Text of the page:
This is part two of my deep dive report, focusing on growth stocks. The previous part focused on macro updates.
While I’m generally in favor of value stocks more than growth stocks with a multi-year view, there are some interesting opportunities opening up in the growth stock space after the sizable correction that many of them had this year.
I do, after all, have a growth stock section in my newsletter portfolio, and that section has outperformed most other things in the portfolio over the past couple years. Roku (ROKU) and Etsy (ETSY) are ones I’ve been watching among several others recently.
Despite sizable corrections, their stock prices are still higher than a year ago, which should give conservative investors a pause. However, their fast-growing businesses are much larger as well, so the valuation ratios have actually improved to varying extents, as discussed below. It’s hard to have super high conviction here until I see more of a confirmed bottom or a deeper capitulation related to higher Treasury yields, but the risk-adjusted returns are starting to look interesting enough to begin a gradual accumulation process.
Roku was founded in 2002. After a breakup with Netflix (NFLX), they released their first Roku box in 2008. Roku boxes give “smart” functionality to TVs, providing them with access to all sorts of streaming content including HBO Max, Netflix, Amazon Prime, and countless others. My household has one and it’s great.
Starting around 2014, Roku also began partnering with various smart TV manufacturers to use Roku’s operating system to serve as the TV’s smart functionality. With a Roku-enabled TV (recently branded as a “Roku TV”), you don’t need the separate Roku box, and Roku TVs now account for over a third of TVs sold in the US. In that sense, Roku has started to position itself as the “Windows” of TVs.
The company went public in 2017.
So, the company has been around for a while, but a lot of this was just laying the foundation. The real money is in the platform. The platform is Roku’s business where they collect ad revenue and streaming revenue from users for free and premium content respectively. Roku’s number of users keeps growing, and their revenue per user keeps growing (now about 3x as much per user as in 2016, from $9 to $32 per quarter). Only in the past few years has Roku become a powerhouse reaching critical mass, and as a public company.
Back in 2016, about three quarters of Roku’s revenue came from selling their hardware, and the remaining quarter was from the platform. Both have grown since then, but the platform portion has really taken off. Now, three quarters of Roku’s revenue is from the platform, and the remaining quarter is from the hardware. This is good for gross margins. Here’s the past year:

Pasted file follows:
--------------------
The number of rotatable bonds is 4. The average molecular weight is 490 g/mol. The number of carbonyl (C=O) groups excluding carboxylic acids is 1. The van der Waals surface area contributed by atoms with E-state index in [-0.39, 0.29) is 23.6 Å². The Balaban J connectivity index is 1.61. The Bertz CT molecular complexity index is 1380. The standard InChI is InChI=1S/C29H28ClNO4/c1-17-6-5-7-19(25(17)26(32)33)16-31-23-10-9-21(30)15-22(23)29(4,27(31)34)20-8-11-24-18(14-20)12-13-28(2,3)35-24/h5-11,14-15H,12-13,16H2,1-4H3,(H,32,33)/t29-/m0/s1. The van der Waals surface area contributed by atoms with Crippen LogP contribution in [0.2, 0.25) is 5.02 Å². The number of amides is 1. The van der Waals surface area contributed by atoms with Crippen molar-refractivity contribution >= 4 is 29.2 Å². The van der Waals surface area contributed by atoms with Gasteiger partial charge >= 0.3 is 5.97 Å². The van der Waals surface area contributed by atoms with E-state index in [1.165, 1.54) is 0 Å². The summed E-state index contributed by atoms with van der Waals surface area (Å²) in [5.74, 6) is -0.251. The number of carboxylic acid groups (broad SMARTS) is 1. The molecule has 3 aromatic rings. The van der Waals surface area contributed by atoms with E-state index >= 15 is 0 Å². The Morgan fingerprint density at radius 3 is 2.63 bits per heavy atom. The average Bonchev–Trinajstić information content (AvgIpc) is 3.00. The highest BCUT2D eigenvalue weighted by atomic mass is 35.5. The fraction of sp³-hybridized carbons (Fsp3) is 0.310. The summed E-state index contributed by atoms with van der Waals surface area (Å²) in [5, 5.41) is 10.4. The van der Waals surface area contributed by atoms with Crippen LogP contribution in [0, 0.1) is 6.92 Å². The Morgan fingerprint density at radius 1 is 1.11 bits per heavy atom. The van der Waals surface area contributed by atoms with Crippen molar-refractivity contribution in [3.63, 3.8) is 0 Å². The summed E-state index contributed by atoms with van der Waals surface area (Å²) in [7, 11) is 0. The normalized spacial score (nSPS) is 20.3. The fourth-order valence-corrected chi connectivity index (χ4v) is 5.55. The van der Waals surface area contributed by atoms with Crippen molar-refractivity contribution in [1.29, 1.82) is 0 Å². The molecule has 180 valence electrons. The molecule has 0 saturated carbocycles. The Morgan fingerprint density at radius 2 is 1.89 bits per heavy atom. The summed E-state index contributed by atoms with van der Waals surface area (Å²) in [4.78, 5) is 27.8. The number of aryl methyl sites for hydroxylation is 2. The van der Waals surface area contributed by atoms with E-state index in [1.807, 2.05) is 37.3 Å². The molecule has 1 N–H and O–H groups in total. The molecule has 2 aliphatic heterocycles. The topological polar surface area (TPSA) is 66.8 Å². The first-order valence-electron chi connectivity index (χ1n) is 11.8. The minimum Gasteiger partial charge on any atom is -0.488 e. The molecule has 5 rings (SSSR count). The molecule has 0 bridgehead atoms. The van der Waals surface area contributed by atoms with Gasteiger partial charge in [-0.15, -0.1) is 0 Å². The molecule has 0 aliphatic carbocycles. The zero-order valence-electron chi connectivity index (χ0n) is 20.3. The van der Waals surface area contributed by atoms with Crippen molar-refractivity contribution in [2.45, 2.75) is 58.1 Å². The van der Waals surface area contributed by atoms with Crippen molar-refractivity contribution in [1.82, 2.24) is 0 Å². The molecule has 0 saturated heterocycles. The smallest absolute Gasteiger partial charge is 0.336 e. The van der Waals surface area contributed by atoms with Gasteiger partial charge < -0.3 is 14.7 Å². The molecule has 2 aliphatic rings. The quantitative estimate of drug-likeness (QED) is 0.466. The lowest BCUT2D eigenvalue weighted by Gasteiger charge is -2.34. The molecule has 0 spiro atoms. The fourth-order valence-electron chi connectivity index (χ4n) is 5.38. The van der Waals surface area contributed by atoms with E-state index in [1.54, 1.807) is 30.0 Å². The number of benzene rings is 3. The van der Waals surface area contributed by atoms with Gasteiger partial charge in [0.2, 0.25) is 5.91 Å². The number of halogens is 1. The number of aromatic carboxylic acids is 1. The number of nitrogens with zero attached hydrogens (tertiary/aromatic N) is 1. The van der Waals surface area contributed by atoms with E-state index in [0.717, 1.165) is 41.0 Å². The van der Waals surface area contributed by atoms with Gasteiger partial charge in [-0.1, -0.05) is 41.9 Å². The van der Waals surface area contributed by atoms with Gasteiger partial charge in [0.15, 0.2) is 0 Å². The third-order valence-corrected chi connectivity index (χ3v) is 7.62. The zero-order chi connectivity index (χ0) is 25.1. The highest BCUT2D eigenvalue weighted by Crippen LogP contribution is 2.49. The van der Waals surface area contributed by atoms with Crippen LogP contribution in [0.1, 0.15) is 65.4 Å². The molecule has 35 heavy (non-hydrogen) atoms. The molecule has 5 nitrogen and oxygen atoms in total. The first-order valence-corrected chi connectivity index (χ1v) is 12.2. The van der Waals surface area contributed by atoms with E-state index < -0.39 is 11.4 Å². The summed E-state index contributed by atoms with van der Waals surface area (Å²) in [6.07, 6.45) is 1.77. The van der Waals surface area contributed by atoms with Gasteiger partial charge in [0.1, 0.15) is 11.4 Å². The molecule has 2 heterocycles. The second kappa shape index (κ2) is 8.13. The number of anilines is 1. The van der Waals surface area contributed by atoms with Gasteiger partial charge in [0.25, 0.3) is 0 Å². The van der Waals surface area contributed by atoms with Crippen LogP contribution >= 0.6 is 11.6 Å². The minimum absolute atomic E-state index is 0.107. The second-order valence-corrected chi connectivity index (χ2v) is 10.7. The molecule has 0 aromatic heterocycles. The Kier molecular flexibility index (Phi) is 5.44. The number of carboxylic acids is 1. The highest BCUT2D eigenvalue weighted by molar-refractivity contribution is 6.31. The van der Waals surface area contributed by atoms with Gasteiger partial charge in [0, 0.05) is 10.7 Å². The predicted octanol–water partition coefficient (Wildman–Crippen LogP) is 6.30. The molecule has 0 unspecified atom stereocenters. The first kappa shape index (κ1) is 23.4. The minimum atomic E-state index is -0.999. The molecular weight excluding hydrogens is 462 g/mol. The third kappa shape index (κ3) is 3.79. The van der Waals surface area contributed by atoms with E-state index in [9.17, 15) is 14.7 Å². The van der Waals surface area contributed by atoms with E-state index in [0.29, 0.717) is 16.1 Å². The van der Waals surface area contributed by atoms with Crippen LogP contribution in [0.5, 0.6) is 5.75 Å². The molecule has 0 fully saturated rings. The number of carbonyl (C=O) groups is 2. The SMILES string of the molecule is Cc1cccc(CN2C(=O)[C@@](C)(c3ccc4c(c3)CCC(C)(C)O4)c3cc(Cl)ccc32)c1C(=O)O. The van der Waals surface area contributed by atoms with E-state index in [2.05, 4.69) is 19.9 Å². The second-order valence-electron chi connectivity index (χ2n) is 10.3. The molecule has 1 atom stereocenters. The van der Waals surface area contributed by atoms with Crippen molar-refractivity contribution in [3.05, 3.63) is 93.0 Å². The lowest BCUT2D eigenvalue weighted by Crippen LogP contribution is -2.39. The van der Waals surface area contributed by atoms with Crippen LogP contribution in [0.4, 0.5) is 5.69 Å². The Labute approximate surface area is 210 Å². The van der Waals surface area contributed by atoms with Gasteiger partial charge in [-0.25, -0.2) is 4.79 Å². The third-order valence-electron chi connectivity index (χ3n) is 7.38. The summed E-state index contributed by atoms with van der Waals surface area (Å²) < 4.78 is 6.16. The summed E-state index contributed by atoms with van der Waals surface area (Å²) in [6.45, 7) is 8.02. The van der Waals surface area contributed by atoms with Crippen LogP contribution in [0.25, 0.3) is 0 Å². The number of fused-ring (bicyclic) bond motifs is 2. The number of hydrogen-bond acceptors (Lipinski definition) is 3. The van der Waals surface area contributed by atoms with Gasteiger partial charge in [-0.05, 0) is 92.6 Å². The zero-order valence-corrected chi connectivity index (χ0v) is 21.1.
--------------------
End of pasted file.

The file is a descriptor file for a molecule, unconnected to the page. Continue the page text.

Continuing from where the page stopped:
Source: Roku Q1 2021 Results
Roku is challenging to analyze because like Amazon (AMZN) used to do, Roku reinvests basically everything into growth. So, any price-to-earnings or price-to-free-cash-flow multiple is a joke, with extremely high numbers. An investment in Roku depends on a rough assessment of their growth potential during the next decade, rather than relying on current earnings. That’s the challenge.
Here is Roku’s quarterly revenue and price/sales ratio:
You can see the regular Q4 holiday revenue spike on the purple revenue line. For the orange line, Roku’s market cap hit a bubble high of 33x revenue earlier this year when a bunch of other growth/ARKK stocks hit a peak, but now is down to “only” 22x. It’s still on the higher-end of average in terms of its historical valuation, but then again, it’s also a higher-margin business than it used to be, with a more persistent track record.
The balance sheet is very strong, with over $2 billion in cash-equivalents and less than $100 billion in long-term debt.
My ideal case would be to see one more deeper capitulation in price. I’d love to see 10-year Treasury rates spike, and a variety of growth stocks including Roku to drop sharply. That would be a great buying opportunity. I’m not sure if we’ll get it or not, but Roku at maybe 15x sales would be absolutely lovely.
When I’m looking at the 5+ year view, however, I’m less inclined to quibble about 30% price fluctuations that may or may not come, and willing to employ risk-mitigation strategies while buying into the stock. Roku’s revenue should be dramatically higher 5 years from now, and as they increasingly shift towards platform growth, their improving margins should propel them towards greater profitability.